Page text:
Social workers’ quality of working life continues to decline post-lockdowns, study finds

Deterioration in practitioners’ feelings about their work, in wake of Covid, comes despite recovery for other health and social care staff and amid ongoing workload pressures, finds fourth phase of study

Image of young woman home working and looking tired and stressed (credit: StratfordProductions / Adobe Stock)
(credit: StratfordProductions / Adobe Stock)

Social workers’ quality of working life continued to decline following the end of Covid lockdown measures despite other frontline professionals reporting improvements, according to a new study.

Phase four of the Health and Social Care Workforce Study, covering November 2021 to February 2022, found social workers were more likely to feel burnt out than social care workers, nurses and allied health professionals.

Social workers reported an increase in burnout related to working with service users, while most other professionals were less burnt out on this measure than in phase three, which covered May to July 2021, as the country was reopening from the last lockdown.

But social workers’ overall wellbeing recovered from phase three to four, as it did for other professionals.

Quality of working life continues decline

Respondents’ quality of working life, assessed using the Work-Related Quality of Life (WRQOL) scale, increased on average across all professions in phase four of the study, from 72.45 to 75.42.

This is the first increase recorded by the study but still lower than the 77.59 recorded in phase one, which covered May to July 2020.

But researchers found social workers’ quality of working life continued to decline, with scores of 68.92 on average in phase four, compared with 69.92 in phase three, 73.67 in phase two and 80.63 in phase one.

All other professions’ quality of working life recovered from phase three to phase four, apart from midwives, who reported a decline from 64.35 to 63.76.

The WRQOL scale asks professionals to say to what extent they agree with a series of work-related statements on career satisfaction, stress at work, general wellbeing, home-work interface, control at work and working conditions.

Scores of 71 or under indicate a lower quality of working life.

Credit: Ulster University

Practitioners burnt out by work with service users

Social workers’ ‘client-related’ burnout – defined as the extent to which they feel “prolonged physical and psychological exhaustion” perceived as being related to work with clients – increased from phase three (32.56) to phase four (32.9), while it dropped in all other professions except midwifery.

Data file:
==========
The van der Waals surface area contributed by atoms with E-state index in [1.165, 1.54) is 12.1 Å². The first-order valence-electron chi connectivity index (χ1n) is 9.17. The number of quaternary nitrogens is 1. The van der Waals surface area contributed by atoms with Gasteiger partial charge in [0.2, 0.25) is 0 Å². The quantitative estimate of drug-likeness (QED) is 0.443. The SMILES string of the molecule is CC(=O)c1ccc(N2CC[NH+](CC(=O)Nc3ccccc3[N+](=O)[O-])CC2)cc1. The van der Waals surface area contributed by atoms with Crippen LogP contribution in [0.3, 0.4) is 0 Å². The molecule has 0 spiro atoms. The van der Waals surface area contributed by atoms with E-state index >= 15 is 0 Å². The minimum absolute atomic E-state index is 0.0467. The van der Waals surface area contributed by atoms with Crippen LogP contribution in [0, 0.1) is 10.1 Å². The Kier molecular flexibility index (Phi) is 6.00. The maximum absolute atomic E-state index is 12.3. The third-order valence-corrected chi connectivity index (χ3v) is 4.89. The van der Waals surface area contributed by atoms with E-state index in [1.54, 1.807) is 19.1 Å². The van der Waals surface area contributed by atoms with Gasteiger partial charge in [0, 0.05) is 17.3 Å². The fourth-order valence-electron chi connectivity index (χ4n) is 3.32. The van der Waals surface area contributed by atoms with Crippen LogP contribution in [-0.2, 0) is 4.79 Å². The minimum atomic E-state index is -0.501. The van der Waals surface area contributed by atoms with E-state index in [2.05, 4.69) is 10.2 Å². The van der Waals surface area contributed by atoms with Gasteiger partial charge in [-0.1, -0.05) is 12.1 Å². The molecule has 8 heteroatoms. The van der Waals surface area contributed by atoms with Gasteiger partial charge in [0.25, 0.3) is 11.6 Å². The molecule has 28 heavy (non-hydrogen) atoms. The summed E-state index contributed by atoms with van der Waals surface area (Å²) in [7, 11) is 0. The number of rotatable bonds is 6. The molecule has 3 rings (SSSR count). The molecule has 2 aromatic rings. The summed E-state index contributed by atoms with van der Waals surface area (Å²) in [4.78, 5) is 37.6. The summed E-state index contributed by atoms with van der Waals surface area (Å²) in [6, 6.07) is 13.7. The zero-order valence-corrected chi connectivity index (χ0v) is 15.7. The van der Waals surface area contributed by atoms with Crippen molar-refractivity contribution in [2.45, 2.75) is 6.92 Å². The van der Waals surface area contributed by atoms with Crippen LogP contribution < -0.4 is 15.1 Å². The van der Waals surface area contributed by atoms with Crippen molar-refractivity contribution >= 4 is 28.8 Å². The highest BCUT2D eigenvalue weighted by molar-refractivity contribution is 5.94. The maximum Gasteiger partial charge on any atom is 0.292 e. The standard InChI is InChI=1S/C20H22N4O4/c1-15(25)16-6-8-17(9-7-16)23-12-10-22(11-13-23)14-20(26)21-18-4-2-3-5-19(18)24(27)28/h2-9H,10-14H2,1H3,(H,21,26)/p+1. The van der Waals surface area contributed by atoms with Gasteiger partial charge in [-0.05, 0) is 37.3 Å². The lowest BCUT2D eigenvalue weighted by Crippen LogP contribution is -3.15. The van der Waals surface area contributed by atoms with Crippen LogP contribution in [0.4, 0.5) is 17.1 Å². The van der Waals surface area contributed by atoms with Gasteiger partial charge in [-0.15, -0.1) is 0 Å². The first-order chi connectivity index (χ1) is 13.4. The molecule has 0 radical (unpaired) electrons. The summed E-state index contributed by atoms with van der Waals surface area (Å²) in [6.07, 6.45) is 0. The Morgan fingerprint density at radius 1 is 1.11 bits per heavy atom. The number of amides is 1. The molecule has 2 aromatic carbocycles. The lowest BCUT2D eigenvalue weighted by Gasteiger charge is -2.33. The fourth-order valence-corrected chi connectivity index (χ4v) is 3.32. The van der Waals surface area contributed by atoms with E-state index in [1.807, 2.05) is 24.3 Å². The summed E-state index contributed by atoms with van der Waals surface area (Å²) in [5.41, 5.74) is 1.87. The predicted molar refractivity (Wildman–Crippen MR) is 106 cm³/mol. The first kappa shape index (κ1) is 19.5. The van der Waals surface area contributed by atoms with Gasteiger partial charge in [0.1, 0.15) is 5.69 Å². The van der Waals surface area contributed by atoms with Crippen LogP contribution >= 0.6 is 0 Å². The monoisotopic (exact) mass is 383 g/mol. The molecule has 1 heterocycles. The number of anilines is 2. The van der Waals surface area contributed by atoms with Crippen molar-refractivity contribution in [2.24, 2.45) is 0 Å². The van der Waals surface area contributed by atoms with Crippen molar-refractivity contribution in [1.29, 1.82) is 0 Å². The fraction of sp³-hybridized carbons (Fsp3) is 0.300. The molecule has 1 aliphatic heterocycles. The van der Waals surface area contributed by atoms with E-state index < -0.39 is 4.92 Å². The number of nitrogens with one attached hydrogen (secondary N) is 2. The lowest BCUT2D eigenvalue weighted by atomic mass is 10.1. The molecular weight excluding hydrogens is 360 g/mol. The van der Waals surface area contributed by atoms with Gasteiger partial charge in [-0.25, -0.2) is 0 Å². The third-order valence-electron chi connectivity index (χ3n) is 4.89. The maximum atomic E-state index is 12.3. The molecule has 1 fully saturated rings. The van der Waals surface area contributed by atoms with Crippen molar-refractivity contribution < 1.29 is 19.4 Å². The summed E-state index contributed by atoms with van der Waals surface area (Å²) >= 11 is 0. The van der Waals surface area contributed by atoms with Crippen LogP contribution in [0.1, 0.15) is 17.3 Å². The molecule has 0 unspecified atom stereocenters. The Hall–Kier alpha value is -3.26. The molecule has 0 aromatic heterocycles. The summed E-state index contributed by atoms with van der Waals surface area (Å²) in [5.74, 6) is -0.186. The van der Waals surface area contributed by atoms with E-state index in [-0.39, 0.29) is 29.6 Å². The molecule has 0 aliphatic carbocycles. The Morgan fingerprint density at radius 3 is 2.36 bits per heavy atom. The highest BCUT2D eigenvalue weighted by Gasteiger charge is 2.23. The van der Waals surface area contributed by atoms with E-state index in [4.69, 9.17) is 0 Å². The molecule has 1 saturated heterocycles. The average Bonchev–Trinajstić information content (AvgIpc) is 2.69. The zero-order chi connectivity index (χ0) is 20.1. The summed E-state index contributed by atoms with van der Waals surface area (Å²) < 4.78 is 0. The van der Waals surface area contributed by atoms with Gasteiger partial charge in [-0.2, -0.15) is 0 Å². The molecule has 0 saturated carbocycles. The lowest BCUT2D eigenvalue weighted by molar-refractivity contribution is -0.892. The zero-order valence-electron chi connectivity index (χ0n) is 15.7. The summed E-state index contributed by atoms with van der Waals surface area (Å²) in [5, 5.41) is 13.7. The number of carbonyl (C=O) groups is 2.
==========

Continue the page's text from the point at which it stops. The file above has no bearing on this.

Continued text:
The study found that a lower proportion of social workers were suffering from high or severe client-related burnout but more experienced moderate burnout between the phases.

However, a score of 49 or lower is considered low, according to the Copenhagen Burnout Inventory, which was used to assess participants.

Practitioners’ burnout levels were higher for the two other domains – ‘personal’ and ‘work-related’ – but both fell from phase three to four, from 67 to 65.08 and from 64.06 to 63.45, respectively. These are considered moderate.

However, burnout levels across all three domains were higher for social workers than in phase two of the study (November 2020 to February 2021), as was the case across professions.

“Burnout scores had decreased UK wide, suggesting that overall health and social care workers are under less stress in their jobs, despite several people mentioning burnout among themselves or colleagues in the focus groups and open-ended survey questions,” the study authors said.

“Client-related burnout, however, has continued to rise amongst social worker respondents, suggesting that interactions with service users are more challenging and higher caseloads may be increasing burnout.”

Credit: Ulster University

Overall wellbeing recovers

Overall wellbeing among all professions increased on average from phase three to four, the study found, with social workers’ increasing from 19.31 to 19.95. This was measured using the Short Warwick Edinburgh Mental Wellbeing Scale, which asks people how they have felt over the previous two weeks. Scores range from 7 to 35, with 18-20 indicating a possible case of anxiety or depression.

But all occupational groups showed a decrease in their overall mean wellbeing scores from phase one (May to July 2020) of the study to phase four, except nurses, with social workers’ score falling from 21.14.